The apology might not have been necessary, but it’s good to see the recognition of the need to be as charitable as possible while discussing our faith.

    I was actually just thinking about that this morning (the whole being charitable thing). I happened upon a debate/argument between a self – proclaimed agnostic who was “leaning toward atheism” and a fundamentalist-leaning Christian last night in a book store. I stuck my nose in, naturally :P… Anyway, I sometimes forget when I am responding to someone online that I am not merely criticizing a set of beliefs, but a set of beliefs that belong to someone. Someone who probably holds these beliefs very close to their heart. It is very easy to offend people and to turn them off completely if we don’t speak with patience and kindness.

    This point was driven home to me last night. These two individuals were getting very frustrated with one another. There was even a verbal insult levelled at one point. When it came to their most cherished beliefs, neither one was being particularly rational. They each set up a sort of “firewall” and just shot completely passed one another (one dude criticizes belief in God as being irrational because Richard Dawkins says so, other dude responds with a quote from scripture – insert “facepalm”). When I stepped in, I tried to deal with the issues in a very calm, rational and charitable manner. And I think I succeeded. The debate calmed right down, we got to the bottom of the issues, discussed our differences, and by the end (an hour and a half later) we were able to smile and joke about it. The “agnostic” individual actually complemented me and said he enjoyed discussing the issues very much, he appreciated how I was “flexible” and knowledgeable about philosophy and science. The fundamentalist had his eyes opened a bit, as I explained to him carefully how one could believe in God and in evolution at the same time! Philosophy, rationality, science – these are good things! And they are certainly no enemy to belief in God. Looking back I’m not too sure if he really bought it though. Oh well. I tried.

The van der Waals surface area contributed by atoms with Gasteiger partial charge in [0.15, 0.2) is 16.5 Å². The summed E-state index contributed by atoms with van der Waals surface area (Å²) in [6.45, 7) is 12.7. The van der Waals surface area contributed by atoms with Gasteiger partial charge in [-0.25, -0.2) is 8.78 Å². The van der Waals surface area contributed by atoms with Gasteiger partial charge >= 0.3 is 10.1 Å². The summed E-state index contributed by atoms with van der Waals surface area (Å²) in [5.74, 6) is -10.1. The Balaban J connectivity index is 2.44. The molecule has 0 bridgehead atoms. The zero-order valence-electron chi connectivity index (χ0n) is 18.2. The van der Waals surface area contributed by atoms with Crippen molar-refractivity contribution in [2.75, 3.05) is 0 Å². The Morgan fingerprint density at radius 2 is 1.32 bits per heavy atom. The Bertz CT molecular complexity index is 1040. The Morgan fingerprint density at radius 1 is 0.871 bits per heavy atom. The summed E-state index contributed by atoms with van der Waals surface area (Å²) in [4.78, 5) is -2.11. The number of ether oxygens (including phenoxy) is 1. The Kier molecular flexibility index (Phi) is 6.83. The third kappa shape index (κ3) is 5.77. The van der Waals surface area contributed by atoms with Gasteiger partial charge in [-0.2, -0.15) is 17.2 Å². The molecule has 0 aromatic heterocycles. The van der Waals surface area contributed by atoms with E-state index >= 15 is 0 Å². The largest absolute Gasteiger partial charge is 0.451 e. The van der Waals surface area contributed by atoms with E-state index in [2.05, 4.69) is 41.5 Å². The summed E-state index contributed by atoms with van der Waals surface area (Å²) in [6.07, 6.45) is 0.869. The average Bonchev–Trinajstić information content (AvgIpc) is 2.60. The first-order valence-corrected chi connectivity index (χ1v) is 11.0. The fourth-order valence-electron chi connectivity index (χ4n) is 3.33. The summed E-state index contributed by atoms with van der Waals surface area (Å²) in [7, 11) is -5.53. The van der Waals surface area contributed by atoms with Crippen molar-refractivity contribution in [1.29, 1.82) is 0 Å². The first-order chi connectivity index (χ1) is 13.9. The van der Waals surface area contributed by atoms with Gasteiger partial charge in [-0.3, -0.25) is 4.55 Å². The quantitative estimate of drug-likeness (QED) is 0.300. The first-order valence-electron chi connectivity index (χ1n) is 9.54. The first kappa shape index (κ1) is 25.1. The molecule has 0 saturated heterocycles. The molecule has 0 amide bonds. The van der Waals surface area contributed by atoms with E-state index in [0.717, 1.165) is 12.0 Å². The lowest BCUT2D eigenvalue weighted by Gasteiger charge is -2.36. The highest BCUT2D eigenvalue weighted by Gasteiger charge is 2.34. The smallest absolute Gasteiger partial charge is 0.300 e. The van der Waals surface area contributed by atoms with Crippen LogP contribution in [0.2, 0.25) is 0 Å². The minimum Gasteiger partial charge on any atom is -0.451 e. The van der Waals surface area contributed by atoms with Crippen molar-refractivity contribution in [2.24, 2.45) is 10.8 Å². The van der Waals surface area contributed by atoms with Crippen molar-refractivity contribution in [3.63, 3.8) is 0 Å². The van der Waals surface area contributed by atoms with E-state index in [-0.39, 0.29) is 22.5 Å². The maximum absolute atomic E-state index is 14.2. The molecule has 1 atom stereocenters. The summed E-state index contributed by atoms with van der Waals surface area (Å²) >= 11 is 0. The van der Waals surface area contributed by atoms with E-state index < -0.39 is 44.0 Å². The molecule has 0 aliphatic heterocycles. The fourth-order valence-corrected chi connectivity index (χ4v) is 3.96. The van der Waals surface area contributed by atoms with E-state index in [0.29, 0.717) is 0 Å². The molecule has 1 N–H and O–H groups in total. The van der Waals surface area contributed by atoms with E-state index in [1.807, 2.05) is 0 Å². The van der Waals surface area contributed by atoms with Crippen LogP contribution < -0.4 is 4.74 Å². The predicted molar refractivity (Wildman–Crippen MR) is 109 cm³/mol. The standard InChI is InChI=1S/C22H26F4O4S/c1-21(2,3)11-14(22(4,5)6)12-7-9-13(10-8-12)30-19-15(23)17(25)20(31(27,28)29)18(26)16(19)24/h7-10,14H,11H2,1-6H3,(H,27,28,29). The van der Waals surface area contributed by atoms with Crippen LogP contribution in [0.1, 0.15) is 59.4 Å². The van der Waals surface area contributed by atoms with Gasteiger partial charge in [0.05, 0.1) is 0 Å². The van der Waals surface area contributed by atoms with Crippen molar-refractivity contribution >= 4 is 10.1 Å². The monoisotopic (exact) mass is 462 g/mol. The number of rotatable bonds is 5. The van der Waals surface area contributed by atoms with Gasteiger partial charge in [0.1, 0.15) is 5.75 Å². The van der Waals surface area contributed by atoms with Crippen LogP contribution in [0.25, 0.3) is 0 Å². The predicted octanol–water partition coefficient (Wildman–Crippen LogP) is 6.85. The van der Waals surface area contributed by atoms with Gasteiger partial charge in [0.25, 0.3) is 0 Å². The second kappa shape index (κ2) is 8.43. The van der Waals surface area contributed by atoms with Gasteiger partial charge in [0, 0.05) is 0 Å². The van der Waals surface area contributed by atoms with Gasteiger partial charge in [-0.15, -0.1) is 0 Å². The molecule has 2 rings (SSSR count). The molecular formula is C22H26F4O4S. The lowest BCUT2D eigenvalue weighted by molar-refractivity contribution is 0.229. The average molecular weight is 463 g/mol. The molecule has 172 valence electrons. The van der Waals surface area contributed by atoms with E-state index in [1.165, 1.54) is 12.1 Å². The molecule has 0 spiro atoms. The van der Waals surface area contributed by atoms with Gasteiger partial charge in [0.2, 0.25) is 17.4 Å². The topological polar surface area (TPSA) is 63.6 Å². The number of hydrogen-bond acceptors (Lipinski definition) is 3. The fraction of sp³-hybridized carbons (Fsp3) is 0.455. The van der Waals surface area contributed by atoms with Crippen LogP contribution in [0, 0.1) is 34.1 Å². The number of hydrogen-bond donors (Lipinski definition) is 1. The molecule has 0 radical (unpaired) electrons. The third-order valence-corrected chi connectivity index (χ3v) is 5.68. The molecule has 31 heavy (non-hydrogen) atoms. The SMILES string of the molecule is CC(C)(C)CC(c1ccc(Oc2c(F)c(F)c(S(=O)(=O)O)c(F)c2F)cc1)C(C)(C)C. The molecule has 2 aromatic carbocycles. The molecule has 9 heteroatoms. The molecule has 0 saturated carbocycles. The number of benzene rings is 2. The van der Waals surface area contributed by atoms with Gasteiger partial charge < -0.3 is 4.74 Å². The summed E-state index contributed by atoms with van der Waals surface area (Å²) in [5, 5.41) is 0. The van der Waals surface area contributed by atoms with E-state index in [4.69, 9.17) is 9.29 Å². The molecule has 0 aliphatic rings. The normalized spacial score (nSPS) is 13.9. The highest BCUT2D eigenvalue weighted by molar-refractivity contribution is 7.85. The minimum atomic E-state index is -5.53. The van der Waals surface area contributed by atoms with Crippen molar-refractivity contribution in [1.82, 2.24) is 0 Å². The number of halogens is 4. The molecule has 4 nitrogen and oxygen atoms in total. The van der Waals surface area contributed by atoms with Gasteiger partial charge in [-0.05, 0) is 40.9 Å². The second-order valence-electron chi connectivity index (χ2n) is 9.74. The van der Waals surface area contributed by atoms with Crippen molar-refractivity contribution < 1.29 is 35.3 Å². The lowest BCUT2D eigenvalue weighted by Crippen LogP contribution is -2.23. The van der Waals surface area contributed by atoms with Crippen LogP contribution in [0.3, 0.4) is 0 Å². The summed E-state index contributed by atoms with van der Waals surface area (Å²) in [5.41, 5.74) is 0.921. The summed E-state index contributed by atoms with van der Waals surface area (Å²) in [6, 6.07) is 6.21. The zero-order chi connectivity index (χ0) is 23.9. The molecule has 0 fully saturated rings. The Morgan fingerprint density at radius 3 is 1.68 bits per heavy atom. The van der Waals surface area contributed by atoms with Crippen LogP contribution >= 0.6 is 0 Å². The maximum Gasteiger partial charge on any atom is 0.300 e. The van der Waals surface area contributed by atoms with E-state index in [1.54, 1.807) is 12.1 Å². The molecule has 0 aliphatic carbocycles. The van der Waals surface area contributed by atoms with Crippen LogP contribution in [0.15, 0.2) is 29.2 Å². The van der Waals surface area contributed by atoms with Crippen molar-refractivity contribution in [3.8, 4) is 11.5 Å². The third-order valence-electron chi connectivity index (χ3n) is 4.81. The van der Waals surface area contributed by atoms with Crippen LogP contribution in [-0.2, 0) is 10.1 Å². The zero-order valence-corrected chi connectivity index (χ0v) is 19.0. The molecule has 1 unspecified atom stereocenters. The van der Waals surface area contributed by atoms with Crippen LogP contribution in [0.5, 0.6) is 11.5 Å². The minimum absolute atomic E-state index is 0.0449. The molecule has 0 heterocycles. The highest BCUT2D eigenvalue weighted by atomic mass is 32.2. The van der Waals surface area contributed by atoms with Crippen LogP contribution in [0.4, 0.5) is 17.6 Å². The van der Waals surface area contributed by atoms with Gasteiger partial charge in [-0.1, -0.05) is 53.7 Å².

Anyway, it was the contrast between how I spoke to these men in person, and how I often feel tempted to speak and write online that struck me. Being face – to – face with them, I wanted to create meaningful dialogue that would build bridges, rather than burn them. I wanted to question ideas and attack them if necessary, but never attack the person behind them. I find that it is easy to lose this charitable approach online, as you can sometimes feel like you what are fighting is a faceless, inhuman entity, rather than a group of people with whom you disagree. I love debate, I love discussing the big issues. But I don’t ever want to lose sight of the goal of that debate in the maelstrom, and forget that love should be the force that drives us to seek and defend truth.

    Peace.

  • Robert